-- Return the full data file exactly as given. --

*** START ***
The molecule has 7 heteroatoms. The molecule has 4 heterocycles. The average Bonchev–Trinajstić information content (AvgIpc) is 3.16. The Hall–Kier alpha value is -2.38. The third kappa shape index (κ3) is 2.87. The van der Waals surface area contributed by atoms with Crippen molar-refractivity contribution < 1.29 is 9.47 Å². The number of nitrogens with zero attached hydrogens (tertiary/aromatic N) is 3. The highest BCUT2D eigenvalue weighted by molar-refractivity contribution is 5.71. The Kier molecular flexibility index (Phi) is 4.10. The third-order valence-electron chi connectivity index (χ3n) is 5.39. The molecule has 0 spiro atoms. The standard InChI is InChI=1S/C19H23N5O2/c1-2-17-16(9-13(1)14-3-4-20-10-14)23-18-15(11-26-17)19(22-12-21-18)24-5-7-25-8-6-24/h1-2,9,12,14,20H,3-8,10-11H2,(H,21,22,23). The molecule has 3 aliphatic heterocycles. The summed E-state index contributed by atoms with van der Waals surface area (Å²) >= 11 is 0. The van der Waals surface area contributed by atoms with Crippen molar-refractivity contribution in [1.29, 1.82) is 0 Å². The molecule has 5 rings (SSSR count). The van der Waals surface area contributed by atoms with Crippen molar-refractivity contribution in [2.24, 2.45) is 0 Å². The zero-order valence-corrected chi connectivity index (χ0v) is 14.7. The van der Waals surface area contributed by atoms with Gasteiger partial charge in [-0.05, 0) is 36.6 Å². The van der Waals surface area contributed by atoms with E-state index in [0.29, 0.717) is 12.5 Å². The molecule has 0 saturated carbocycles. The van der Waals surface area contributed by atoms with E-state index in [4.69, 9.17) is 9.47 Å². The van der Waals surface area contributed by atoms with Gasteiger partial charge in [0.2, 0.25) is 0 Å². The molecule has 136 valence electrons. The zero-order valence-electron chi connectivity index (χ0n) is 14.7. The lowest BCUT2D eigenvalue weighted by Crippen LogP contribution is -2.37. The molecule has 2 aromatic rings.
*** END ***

The molecule has 7 heteroatoms. The molecule has 4 heterocycles. The average Bonchev–Trinajstić information content (AvgIpc) is 3.16. The Hall–Kier alpha value is -2.38. The third kappa shape index (κ3) is 2.87. The van der Waals surface area contributed by atoms with Crippen molar-refractivity contribution < 1.29 is 9.47 Å². The number of nitrogens with zero attached hydrogens (tertiary/aromatic N) is 3. The highest BCUT2D eigenvalue weighted by molar-refractivity contribution is 5.71. The Kier molecular flexibility index (Phi) is 4.10. The third-order valence-electron chi connectivity index (χ3n) is 5.39. The molecule has 0 spiro atoms. The standard InChI is InChI=1S/C19H23N5O2/c1-2-17-16(9-13(1)14-3-4-20-10-14)23-18-15(11-26-17)19(22-12-21-18)24-5-7-25-8-6-24/h1-2,9,12,14,20H,3-8,10-11H2,(H,21,22,23). The molecule has 3 aliphatic heterocycles. The summed E-state index contributed by atoms with van der Waals surface area (Å²) >= 11 is 0. The van der Waals surface area contributed by atoms with Crippen molar-refractivity contribution in [1.29, 1.82) is 0 Å². The molecule has 5 rings (SSSR count). The van der Waals surface area contributed by atoms with Crippen molar-refractivity contribution in [2.24, 2.45) is 0 Å². The zero-order valence-corrected chi connectivity index (χ0v) is 14.7. The van der Waals surface area contributed by atoms with Gasteiger partial charge in [-0.05, 0) is 36.6 Å². The van der Waals surface area contributed by atoms with E-state index in [0.29, 0.717) is 12.5 Å². The molecule has 0 saturated carbocycles. The van der Waals surface area contributed by atoms with E-state index in [4.69, 9.17) is 9.47 Å². The van der Waals surface area contributed by atoms with Gasteiger partial charge in [0.2, 0.25) is 0 Å². The molecule has 136 valence electrons. The zero-order valence-electron chi connectivity index (χ0n) is 14.7. The lowest BCUT2D eigenvalue weighted by Crippen LogP contribution is -2.37. The molecule has 2 aromatic rings.